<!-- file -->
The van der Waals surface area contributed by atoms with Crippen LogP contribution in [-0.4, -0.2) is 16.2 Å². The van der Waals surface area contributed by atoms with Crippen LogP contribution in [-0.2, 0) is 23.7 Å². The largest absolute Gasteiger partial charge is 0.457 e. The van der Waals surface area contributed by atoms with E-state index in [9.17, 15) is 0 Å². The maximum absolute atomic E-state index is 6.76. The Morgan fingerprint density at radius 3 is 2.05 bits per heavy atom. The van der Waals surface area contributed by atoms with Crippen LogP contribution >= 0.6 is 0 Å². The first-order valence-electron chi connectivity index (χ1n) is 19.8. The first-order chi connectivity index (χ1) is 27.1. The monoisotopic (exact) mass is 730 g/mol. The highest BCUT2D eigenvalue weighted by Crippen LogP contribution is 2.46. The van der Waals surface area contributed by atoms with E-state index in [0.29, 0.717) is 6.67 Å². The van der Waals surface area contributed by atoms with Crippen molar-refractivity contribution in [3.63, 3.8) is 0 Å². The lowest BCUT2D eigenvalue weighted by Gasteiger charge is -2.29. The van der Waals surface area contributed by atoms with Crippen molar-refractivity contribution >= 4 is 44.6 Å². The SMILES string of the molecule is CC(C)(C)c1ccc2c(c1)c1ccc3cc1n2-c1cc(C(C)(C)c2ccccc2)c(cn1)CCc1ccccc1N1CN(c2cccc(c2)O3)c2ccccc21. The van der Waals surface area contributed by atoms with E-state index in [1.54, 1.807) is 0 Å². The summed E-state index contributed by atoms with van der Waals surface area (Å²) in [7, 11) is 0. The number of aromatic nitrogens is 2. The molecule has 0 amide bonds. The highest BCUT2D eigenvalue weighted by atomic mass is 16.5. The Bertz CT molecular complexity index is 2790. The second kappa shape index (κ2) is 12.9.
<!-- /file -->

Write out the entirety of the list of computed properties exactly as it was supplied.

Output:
The van der Waals surface area contributed by atoms with Crippen LogP contribution in [-0.4, -0.2) is 16.2 Å². The van der Waals surface area contributed by atoms with Crippen LogP contribution in [-0.2, 0) is 23.7 Å². The largest absolute Gasteiger partial charge is 0.457 e. The van der Waals surface area contributed by atoms with E-state index in [9.17, 15) is 0 Å². The maximum absolute atomic E-state index is 6.76. The Morgan fingerprint density at radius 3 is 2.05 bits per heavy atom. The van der Waals surface area contributed by atoms with Crippen LogP contribution >= 0.6 is 0 Å². The first-order valence-electron chi connectivity index (χ1n) is 19.8. The first-order chi connectivity index (χ1) is 27.1. The monoisotopic (exact) mass is 730 g/mol. The highest BCUT2D eigenvalue weighted by Crippen LogP contribution is 2.46. The van der Waals surface area contributed by atoms with E-state index in [0.29, 0.717) is 6.67 Å². The van der Waals surface area contributed by atoms with Crippen molar-refractivity contribution in [3.63, 3.8) is 0 Å². The lowest BCUT2D eigenvalue weighted by Gasteiger charge is -2.29. The van der Waals surface area contributed by atoms with Crippen molar-refractivity contribution >= 4 is 44.6 Å². The SMILES string of the molecule is CC(C)(C)c1ccc2c(c1)c1ccc3cc1n2-c1cc(C(C)(C)c2ccccc2)c(cn1)CCc1ccccc1N1CN(c2cccc(c2)O3)c2ccccc21. The van der Waals surface area contributed by atoms with E-state index in [1.54, 1.807) is 0 Å². The summed E-state index contributed by atoms with van der Waals surface area (Å²) in [7, 11) is 0. The number of aromatic nitrogens is 2. The molecule has 0 amide bonds. The highest BCUT2D eigenvalue weighted by atomic mass is 16.5. The Bertz CT molecular complexity index is 2790. The second kappa shape index (κ2) is 12.9.